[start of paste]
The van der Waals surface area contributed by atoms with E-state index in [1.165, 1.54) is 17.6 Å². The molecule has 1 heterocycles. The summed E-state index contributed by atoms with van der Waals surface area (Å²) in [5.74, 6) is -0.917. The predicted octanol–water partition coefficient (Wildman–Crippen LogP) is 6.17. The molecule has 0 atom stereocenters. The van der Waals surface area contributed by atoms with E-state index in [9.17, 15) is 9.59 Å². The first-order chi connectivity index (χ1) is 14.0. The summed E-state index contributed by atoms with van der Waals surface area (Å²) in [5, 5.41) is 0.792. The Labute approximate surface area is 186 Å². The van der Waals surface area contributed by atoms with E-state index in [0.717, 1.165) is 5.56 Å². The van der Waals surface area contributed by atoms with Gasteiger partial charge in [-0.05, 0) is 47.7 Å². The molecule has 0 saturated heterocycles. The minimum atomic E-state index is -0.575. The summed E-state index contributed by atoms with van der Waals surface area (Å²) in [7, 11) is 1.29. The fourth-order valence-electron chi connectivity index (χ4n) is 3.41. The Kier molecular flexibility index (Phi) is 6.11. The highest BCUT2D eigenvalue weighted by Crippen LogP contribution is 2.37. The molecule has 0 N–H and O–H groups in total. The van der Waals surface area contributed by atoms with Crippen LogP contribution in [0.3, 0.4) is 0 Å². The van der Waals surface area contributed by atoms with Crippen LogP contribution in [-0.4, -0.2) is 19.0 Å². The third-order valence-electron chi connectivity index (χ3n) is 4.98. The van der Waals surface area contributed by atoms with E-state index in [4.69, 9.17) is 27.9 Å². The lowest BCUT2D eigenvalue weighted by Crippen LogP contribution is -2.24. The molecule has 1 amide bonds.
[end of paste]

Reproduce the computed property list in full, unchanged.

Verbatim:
The van der Waals surface area contributed by atoms with E-state index in [1.165, 1.54) is 17.6 Å². The molecule has 1 heterocycles. The summed E-state index contributed by atoms with van der Waals surface area (Å²) in [5.74, 6) is -0.917. The predicted octanol–water partition coefficient (Wildman–Crippen LogP) is 6.17. The molecule has 0 atom stereocenters. The van der Waals surface area contributed by atoms with E-state index in [9.17, 15) is 9.59 Å². The first-order chi connectivity index (χ1) is 14.0. The summed E-state index contributed by atoms with van der Waals surface area (Å²) in [5, 5.41) is 0.792. The Labute approximate surface area is 186 Å². The van der Waals surface area contributed by atoms with E-state index in [0.717, 1.165) is 5.56 Å². The van der Waals surface area contributed by atoms with Gasteiger partial charge in [-0.05, 0) is 47.7 Å². The molecule has 0 saturated heterocycles. The minimum atomic E-state index is -0.575. The summed E-state index contributed by atoms with van der Waals surface area (Å²) in [7, 11) is 1.29. The fourth-order valence-electron chi connectivity index (χ4n) is 3.41. The Kier molecular flexibility index (Phi) is 6.11. The highest BCUT2D eigenvalue weighted by Crippen LogP contribution is 2.37. The molecule has 0 N–H and O–H groups in total. The van der Waals surface area contributed by atoms with Crippen LogP contribution in [0.3, 0.4) is 0 Å². The van der Waals surface area contributed by atoms with Crippen LogP contribution in [-0.4, -0.2) is 19.0 Å². The third-order valence-electron chi connectivity index (χ3n) is 4.98. The van der Waals surface area contributed by atoms with E-state index in [4.69, 9.17) is 27.9 Å². The lowest BCUT2D eigenvalue weighted by Crippen LogP contribution is -2.24. The molecule has 1 amide bonds.